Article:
Technology has always been near and dear to my heart. As a person who has grown up in the San Francisco Bay Area as the tech industry was starting to mature in the 1980’s and 1990’s, it has always been natural for me to constantly be invested in understanding the pulse of technology. This means that I have been nurtured by my local community to have a passion and curiosity, one may label as a natural interest, in keeping up to date on the latest advancements of computing and consumer electronics. Besides growing up in the area, having family and many of my friend’s parents work in the tech sector meant that even casual conversations would often include what was being developed in whatever tech companies they worked for. This provided ample opportunities for me to try out new and experimental technologies many people had only heard of. Technology was so pervasive that parents among my community would volunteer to teach classes about the technology they were working on like how one person described how Apple Co-founder Steve Wozniak did for her when she was in elementary school. This created an environment where embracing technology was part of growing up in the San Francisco Bay Area, especially in and around what many may call the heart of the Silicon Valley (Palo Alto, Santa Clara, and Sunnyvale).
Changing careers from being an electrical engineer in the tech industry and completing my doctorate in clinical psychology has afforded me many opportunities to step away from the Bay Area locale, for a decade, to gain greater perspective in the unique environment I grew up in and currently live in, now as an adult with family and children. This has given me great motivation and passion in bringing forth my technical engineering lens and integrating it with my psychologist lens. Residing in Southern California and New York, during my graduate school and clinical training, has helped me to see the similarities and differences between cultures between these three large cities. Being away from the “tech bubble” has allowed me to add a greater perspective and gain a deeper insight into the uniqueness of living and raising a family in the Bay Area, all the while allowing me to observe and understand that what is normal is relative and highly dependent on the many cultural systems (think Bronfenbrenner’s Model of Development) that a person simultaneously lives in. What defines who we are is the many cultures we transition in and out of on a daily basis.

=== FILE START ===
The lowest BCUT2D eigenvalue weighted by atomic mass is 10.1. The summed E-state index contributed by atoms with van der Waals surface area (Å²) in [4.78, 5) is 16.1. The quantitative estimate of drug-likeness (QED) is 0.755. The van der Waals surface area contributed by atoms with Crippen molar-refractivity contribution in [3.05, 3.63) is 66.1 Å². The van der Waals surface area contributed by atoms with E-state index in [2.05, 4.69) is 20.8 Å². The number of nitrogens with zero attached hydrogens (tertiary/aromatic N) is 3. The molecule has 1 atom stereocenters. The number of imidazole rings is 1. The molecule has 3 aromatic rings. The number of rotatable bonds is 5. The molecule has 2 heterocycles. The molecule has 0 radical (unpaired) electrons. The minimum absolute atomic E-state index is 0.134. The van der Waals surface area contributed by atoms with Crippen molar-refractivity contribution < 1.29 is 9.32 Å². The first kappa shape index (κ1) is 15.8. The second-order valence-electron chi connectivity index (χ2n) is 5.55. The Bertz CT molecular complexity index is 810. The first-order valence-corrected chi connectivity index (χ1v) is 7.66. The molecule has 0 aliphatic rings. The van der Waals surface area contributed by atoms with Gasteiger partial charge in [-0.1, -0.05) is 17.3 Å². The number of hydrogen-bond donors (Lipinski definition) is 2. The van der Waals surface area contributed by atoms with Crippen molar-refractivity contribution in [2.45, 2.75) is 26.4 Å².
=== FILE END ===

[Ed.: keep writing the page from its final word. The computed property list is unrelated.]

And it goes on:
I write all this as a way to introduce you to my lens that sees technology impacting human behavior and culture in my new series about Technology and People. As a person, who is often described as having “crazy passion” about things that I get into, I hope to use my passion to bring a fresh perspective that challenges you to think about who you, your family, your friends, your co-workers, your patients, and your clients are in the midst of one of the fastest advancing times in history. We cannot ignore that technology (i.e. smart phones, computers, tablets, internet services) has become one of the core identities of who we are and how we live. And there’s practically no way to live without being affected by the past three decades of technological advances directly and indirectly. We live and breathe technology whether we like it or not.